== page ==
Stranger Tells Autistic Five-Year-Old He ‘Belongs In A Zoo’

December 16, 2016 | by | 0 Comments
Mika Hirose with her son Makonnen Hirose

Mika Hirose with her son Makonnen Hirose

A horrified mother told today how a complete stranger on a bus told her five-year-old autistic son he “belonged in a zoo”.

Little Makonnen Hirose was ridiculed by an elderly man sat in front of him on a quiet bus after the youngster starting making high-pitched animal noises.

Single mother Mika Hirose, 41, says she was taking her son to a therapy session in Cold Ashton, Bristol, when a man in his 60s made the comment.

The youngster was in a good mood and was “singing and humming” to himself when an elderly couple got on the bus and sat down in front of them.

A “nice” lady began talking to schoolboy Makonnen, who attends May Park Primary School in Eastville, but it was explained to her that the youngster has limited speech.

swns_autistic_boy_03The animal-obsessed schoolboy, from Fishponds, Bristol, then started making high-pitched noises, which he often does when he finds being in public spaces distressing.

Makonnen suffers from sensory processing disorder which means he makes unexpected loud noises, flaps his hands and hits his head or body against walls.

Mika, who is originally from Japan, says the man started imitating her son like he was making fun of him but then out of nowhere suddenly said he “should be in a zoo”.

She claims to have been too taken aback by what she heard to respond, but could tell that the comment was made at her son’s expense.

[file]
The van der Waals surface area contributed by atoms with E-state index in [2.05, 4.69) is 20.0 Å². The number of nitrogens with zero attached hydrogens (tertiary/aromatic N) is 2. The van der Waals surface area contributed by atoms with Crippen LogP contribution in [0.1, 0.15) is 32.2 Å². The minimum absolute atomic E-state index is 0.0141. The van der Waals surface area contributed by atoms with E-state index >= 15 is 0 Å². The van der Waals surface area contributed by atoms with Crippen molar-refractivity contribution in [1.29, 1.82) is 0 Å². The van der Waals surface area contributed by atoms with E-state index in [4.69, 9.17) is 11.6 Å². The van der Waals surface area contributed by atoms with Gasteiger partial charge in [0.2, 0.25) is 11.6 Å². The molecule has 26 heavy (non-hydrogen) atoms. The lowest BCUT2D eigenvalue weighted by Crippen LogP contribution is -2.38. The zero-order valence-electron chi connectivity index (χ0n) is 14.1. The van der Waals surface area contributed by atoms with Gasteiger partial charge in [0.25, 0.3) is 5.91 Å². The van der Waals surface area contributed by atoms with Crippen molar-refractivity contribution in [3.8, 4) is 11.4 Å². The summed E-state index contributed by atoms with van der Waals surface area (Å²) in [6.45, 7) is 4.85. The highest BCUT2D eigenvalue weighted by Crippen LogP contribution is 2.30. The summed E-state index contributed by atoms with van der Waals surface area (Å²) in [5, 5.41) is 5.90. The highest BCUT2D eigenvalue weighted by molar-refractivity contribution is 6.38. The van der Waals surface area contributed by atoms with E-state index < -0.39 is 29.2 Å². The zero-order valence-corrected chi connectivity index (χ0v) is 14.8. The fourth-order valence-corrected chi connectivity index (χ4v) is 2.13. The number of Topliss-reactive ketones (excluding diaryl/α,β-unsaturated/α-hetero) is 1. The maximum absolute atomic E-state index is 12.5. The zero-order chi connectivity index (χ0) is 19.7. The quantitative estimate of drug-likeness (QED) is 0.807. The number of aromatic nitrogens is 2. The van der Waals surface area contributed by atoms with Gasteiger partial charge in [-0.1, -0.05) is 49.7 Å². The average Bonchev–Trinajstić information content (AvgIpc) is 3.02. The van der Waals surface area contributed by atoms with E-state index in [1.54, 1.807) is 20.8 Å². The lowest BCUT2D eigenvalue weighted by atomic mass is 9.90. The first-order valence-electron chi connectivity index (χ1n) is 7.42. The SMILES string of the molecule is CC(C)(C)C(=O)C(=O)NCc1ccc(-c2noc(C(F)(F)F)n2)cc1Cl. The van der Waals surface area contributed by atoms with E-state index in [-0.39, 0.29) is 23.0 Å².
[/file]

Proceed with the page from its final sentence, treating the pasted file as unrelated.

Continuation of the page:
“She said: “He is quite obsessed with animals – cows, dogs, cats, goats – sounds you don’t expect to hear much as a social norm on the bus.

“I noticed that the man was copying the noises my son was making like he was making fun of him.

“Then he suddenly said ‘he should be in a zoo’.

“If I could go back now, I’d ask him why he said that to Makonnen. I felt my son was discriminated.

“What was worse was that he made fun of him even though he had just heard me explain that he is autistic.”

swns_autistic_boy_02Mika, who also has a younger son, Qetarie, four, says that the incident has made her scared for her son.

Despite feeling shocked at the treatment, Mika says she is telling her story out of love rather than a desire to ‘point the finger’.

She wants to raise awareness of the difficulties autistic people and their families face, in the hope that others will show more understanding.

“No-one should be made to feel like an outsider,” she said.

“We are all of the same spirit. It doesn’t matter that he is autistic and can’t speak – people need to care and support one another.”

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